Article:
56. scotto spews:

@50, uh, it can be obvious to more than one person that Goldy has become unhinged…

57. scotto spews:

@52, who told you that? If you don’t have a name, then I would tend to think you are not telling the truth.

58. please pay attention spews:

I am still pissed at the Sierra Club, but I am willing to move on and work towards a transit future with them. But they sat out the ST2 process for the most part and then critiqued light rail to Tacoma. This time they need to be at the table in forming a new plan. And this time they need to poll their membership on what their position should be rather than letting their board make the call.

The Sierra Club did do real damage to Sound Transit and light rail prospects in the region by getting in bed with Kemper. Now it is time for you to fix it by being part of the winning solution, rather than part of the problem.

I am waiting for your plan…

59. scotto spews:

@58, That the Sierra Club was not involved in Prop 1 negotiations is an enormously false and monumentally tedious meme. But I know you’ll persist in repeating whatever you’re told — no matter what I tell you now.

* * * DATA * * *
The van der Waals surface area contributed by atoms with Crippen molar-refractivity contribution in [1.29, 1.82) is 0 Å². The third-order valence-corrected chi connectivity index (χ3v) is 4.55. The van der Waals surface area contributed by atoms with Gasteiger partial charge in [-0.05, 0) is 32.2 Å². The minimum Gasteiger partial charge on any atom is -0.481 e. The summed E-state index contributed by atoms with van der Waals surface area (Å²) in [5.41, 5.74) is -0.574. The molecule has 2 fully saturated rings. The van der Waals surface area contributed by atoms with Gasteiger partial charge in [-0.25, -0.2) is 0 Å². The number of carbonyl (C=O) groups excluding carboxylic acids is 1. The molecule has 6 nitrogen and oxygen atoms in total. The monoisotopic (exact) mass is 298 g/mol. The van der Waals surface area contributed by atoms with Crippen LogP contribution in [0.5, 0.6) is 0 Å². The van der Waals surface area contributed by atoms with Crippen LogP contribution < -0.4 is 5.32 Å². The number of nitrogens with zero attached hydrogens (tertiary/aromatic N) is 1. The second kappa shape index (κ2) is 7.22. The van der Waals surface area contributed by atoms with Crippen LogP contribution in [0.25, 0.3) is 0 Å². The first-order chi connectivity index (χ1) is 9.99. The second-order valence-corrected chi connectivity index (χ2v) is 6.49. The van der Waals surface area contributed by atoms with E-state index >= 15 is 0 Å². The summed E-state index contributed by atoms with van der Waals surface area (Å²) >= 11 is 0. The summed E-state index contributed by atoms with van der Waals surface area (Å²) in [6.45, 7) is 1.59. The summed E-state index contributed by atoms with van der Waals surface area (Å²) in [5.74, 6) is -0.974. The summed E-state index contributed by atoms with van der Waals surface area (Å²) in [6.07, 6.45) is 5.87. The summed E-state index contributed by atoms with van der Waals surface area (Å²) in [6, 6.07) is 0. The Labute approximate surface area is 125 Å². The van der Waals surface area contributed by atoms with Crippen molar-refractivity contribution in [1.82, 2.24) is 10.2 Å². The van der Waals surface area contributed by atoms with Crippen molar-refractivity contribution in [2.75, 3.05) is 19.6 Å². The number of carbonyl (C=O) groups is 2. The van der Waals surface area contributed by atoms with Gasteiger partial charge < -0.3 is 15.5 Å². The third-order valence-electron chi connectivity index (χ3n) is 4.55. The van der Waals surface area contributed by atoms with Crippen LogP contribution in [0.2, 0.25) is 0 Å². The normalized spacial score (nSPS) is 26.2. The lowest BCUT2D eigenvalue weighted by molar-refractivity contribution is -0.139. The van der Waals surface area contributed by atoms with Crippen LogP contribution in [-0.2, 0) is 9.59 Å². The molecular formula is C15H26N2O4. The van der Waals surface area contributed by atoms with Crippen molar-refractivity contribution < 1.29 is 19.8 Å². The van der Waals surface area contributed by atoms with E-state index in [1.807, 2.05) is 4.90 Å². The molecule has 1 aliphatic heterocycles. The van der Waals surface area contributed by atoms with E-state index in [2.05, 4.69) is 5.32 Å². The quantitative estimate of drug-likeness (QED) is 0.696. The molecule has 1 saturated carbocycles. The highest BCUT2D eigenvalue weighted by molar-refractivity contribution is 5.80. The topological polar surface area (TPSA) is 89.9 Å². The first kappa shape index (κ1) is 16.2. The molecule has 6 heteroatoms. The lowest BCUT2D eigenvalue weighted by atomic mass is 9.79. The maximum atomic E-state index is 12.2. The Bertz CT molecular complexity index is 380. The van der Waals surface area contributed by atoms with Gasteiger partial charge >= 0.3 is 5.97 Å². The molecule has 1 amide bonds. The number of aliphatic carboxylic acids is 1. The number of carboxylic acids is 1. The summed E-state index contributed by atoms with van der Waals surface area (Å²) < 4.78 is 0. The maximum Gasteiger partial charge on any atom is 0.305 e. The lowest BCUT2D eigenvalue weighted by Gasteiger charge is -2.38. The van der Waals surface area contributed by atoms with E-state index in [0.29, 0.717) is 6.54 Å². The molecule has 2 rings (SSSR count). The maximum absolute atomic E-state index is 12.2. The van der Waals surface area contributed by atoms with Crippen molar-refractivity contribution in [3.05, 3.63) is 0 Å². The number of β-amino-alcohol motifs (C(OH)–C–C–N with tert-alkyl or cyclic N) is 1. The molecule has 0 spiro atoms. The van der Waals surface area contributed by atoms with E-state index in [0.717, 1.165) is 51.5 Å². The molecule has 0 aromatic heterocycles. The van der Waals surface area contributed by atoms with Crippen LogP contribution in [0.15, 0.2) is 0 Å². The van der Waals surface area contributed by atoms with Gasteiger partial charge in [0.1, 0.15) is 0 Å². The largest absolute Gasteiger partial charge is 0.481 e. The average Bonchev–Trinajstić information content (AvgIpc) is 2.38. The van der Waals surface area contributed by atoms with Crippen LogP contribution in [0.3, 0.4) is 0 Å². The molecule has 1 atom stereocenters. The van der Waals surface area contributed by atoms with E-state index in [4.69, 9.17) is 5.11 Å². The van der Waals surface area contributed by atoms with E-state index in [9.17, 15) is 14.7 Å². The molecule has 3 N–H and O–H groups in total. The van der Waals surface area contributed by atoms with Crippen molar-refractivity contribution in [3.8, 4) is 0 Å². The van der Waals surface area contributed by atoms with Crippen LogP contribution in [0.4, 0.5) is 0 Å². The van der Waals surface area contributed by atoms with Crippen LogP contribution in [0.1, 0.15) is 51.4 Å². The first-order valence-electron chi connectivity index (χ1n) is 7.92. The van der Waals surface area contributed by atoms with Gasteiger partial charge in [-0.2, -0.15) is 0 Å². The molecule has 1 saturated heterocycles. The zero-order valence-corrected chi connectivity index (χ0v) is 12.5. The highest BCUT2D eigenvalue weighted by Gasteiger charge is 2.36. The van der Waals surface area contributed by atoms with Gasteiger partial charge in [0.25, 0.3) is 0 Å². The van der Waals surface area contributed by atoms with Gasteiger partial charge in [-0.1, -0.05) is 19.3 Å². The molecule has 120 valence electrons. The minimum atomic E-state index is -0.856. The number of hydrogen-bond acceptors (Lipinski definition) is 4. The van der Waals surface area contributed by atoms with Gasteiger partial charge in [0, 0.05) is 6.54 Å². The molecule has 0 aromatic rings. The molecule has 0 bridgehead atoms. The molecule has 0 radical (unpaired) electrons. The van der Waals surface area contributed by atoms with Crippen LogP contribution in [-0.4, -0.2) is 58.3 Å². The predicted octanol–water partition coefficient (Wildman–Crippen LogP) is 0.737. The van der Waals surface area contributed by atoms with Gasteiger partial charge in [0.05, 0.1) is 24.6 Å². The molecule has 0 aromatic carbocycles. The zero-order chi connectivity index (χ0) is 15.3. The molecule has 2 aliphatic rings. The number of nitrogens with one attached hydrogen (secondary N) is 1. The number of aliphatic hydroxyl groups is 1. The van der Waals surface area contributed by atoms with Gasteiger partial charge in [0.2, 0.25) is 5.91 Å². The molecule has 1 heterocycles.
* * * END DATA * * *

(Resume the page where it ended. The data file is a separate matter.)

Anyway, glad that you’re ready to move on. The sooner other people follow your lead, the sooner we’ll get a transportation plan that makes sense.

60. Mr. Big spews:

“One recourse for Sound Transit is to divert ‘existing’ funds intended for the Link tunnel to Husky Stadium, instead, to LRT on I-90 to Bellevue and Redmond. The extra road and transit capacity on I-90 will suffice while the SR520 Lake Washington floating bridge is rebuilt.”

Wells, wtf? What crazy hat do you pull all these ridiculous ideas out of? Is it in the water down there in Portland, or what? Still trying to pitch that downtown Seattle circulator monorail? That was a real kick.

“Link on I-90 has enough technical and political roadblocks to keep Sound Transit busy working under cover of secrecy for years, but the general public will probably approve this expansion. ”

These certified nutcases (who play transportation engineers on the internet…I’m not kidding, Wells used to play himself off as one) come up with the dumbest conspiracy theories. If Wells (aka Art Lewellan) visited Seattle over the course of the past few years, he could have participated in a dozen “super secret” public meetings, discussing a boatload of information http://www.soundtransit.org/x3245.xml which obviously cannot be found on the internets.